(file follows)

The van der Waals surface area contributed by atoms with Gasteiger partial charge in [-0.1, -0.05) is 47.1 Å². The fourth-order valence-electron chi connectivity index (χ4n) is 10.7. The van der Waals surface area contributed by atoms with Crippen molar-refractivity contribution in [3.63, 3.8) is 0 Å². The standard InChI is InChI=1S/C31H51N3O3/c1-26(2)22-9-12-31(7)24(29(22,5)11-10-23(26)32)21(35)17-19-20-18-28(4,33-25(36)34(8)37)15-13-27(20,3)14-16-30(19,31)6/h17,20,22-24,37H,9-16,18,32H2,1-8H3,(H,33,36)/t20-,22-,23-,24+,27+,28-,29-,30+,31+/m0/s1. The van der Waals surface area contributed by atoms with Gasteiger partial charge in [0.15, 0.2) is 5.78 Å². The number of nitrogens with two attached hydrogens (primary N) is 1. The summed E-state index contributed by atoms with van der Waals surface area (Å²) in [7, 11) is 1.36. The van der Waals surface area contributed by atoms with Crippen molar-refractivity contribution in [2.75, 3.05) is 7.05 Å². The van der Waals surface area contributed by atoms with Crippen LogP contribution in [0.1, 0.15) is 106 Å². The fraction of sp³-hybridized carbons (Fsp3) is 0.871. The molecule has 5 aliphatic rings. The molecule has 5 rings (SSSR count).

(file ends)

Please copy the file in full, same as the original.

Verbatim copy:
The van der Waals surface area contributed by atoms with Gasteiger partial charge in [-0.1, -0.05) is 47.1 Å². The fourth-order valence-electron chi connectivity index (χ4n) is 10.7. The van der Waals surface area contributed by atoms with Crippen molar-refractivity contribution in [3.63, 3.8) is 0 Å². The standard InChI is InChI=1S/C31H51N3O3/c1-26(2)22-9-12-31(7)24(29(22,5)11-10-23(26)32)21(35)17-19-20-18-28(4,33-25(36)34(8)37)15-13-27(20,3)14-16-30(19,31)6/h17,20,22-24,37H,9-16,18,32H2,1-8H3,(H,33,36)/t20-,22-,23-,24+,27+,28-,29-,30+,31+/m0/s1. The van der Waals surface area contributed by atoms with Gasteiger partial charge in [0.15, 0.2) is 5.78 Å². The number of nitrogens with two attached hydrogens (primary N) is 1. The summed E-state index contributed by atoms with van der Waals surface area (Å²) in [7, 11) is 1.36. The van der Waals surface area contributed by atoms with Crippen molar-refractivity contribution in [2.75, 3.05) is 7.05 Å². The van der Waals surface area contributed by atoms with Crippen LogP contribution in [0.1, 0.15) is 106 Å². The fraction of sp³-hybridized carbons (Fsp3) is 0.871. The molecule has 5 aliphatic rings. The molecule has 5 rings (SSSR count).